Historical Association of Tobyhanna Township

HATT | PO Box 2084 | Pocono Pines, PA 18350-2084

Rich Pawling plays "Taps" beside the grave of William Henry Christman of Tobyhanna Township, the first soldier buried at Arlington National Cemetery.
Pawling, a Civil War reenactor from Sinking Spring, Pa., was part of the “Taps 150” celebration at the cemetery on May 19, 2012.
More than 200 buglers distributed themselves throughout the cemetery, paying tribute on the 150th anniversary of its writing.

Pocono Lake soldier honored at Arlington Cemetery

Published Mary 16, 2017, Pocono Record
By Chris Reber
Pocono Record Writer

Six months ago, Jim Christman was watching a documentary about Arlington National Cemetery when a photo appeared of the first soldier buried there in 1864 — William Henry Christman.

“I said to my wife, ‘Hey, there's a Christman in Arlington National Cemetery. Who knew?”

At that point, the police officer from Lehigh County had no idea that he was the great-grandnephew of the soldier — who was felled by measles before he ever saw combat.

On Tuesday, local residents, veterans and media from across the country watched as Jim Christman placed a wreath on the grave of his long-lost relative at a ceremony commemorating the 150th anniversary of Arlington, and William Henry Christman's burial.

"We never knew," he said. "Our family had no inkling that we had a relative named William who served in the Civil War, let alone that he was the first soldier buried in Arlington."

Driving force

About 50 area residents — veterans, members of the Historical Association of Tobyhanna Township and Christman family members — traveled to Washington for the occasion.

To kick off a five-week commemoration of the anniversary, members of the 3rd Regiment "Old Guard" — best known for guarding the Tomb of the Unknown Soldier — held a silent ceremony and placed their own wreath on the grave.

Then, the locals stayed for their own ceremony, where Christman placed a wreath.

Christman said the day would not have been possible without the Historical Association of Tobyhanna Township and its president, Rick Bodenschatz.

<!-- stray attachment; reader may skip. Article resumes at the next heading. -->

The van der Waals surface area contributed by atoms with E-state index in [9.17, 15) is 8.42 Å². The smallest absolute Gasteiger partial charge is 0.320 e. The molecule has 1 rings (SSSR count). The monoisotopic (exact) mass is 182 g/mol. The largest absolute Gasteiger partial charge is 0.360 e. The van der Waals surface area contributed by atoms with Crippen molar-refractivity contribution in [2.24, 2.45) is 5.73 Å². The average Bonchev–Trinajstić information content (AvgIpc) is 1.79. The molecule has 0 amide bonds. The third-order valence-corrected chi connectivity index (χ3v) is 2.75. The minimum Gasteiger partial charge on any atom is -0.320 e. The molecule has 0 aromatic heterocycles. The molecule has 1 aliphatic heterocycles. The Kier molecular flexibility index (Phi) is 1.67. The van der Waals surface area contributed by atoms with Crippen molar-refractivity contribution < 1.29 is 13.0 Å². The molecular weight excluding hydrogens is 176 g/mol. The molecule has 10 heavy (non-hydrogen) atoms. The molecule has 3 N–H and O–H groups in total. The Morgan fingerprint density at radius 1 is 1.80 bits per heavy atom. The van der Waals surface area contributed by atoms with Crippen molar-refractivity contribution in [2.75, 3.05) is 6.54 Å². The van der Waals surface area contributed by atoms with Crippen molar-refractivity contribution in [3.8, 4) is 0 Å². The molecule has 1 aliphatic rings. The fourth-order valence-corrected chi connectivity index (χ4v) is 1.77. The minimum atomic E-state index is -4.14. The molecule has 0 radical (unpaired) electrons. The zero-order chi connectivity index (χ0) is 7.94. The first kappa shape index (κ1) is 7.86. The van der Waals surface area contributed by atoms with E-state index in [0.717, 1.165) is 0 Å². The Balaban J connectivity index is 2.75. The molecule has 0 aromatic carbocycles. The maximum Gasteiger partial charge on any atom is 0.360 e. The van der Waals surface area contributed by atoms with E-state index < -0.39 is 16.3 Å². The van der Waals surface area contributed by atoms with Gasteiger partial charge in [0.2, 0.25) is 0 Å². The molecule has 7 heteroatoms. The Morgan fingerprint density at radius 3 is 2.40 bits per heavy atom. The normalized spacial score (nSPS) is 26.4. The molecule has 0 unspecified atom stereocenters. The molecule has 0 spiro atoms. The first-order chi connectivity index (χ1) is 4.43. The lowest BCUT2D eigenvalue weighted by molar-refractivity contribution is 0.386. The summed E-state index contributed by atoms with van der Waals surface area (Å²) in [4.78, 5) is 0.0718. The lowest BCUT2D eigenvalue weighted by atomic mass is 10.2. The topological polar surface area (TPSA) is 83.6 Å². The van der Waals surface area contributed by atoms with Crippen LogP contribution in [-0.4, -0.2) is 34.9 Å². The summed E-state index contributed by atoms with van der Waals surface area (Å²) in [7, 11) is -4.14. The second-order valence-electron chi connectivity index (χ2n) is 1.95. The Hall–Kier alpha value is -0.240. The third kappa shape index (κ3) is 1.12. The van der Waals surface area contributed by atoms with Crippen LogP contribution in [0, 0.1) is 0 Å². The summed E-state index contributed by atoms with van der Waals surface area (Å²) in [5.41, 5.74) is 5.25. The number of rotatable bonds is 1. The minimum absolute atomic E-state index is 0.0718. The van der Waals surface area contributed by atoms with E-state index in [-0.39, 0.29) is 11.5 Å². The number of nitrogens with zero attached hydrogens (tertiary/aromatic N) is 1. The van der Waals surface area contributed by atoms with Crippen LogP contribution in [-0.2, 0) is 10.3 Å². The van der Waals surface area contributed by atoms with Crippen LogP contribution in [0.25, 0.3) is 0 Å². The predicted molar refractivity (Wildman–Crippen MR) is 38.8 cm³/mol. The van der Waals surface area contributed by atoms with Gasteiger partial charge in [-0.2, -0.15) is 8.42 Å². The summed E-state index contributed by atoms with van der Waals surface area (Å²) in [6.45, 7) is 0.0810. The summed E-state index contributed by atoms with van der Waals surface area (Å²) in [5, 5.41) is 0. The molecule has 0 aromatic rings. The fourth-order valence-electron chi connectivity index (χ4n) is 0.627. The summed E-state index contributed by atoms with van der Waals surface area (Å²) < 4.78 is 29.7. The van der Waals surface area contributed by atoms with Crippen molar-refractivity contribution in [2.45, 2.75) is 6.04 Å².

The author of a just-released book on William Henry Christman, Bodenschatz has been the driving force in recognizing the local roots of this famous soldier.

"That guy is amazing — all of the work he put in to research everything on William," Jim Christman said. "Tobyhanna is lucky to have him."

Signing bonus

Bodenschatz has retraced Christman's life, who was born in Lehigh County.

In 1862, while the family lived in Pocono Lake, Christman became the second in his family to enlist — his brother Barnabus was killed in battle in 1862.

Christman was set to be drafted anyway, so he enlisted so he could give the $300 signing bonus to his family, which was "dirt poor," Bodenschatz said.

About a month into his service, Christman fell ill with the measles and died.

But Bodenschatz is of the opinion that he deserves the same treatment as any combat veteran.

“When you join, whether or not you're ordered into combat or you suffer the ultimate because of something else, I don't care,” Bodenschatz said. “You signed on the line to give your life to your country.”


Bodenschatz’s book also explains how the family used William's bonus to buy a farm in the Pocono Lake area. The farmhouse they built still stands.

“In essence, it's the house that William Christman built,” he said. “That basically took the family out of poverty.”

He said the fact that Christman was the first soldier buried at Arlington probably wasn't a big deal to the family at the time.

The cemetery didn't become famous until the end of the 19th century.

But now the Christmans will pass along the story.

Jim Christman only regretted that his father, Harry, and uncle, Elwood, who served during World War II, could have learned about William Christman.

“I really wish my father was alive to see this, his brother, too," Christman said. “But maybe they were here.”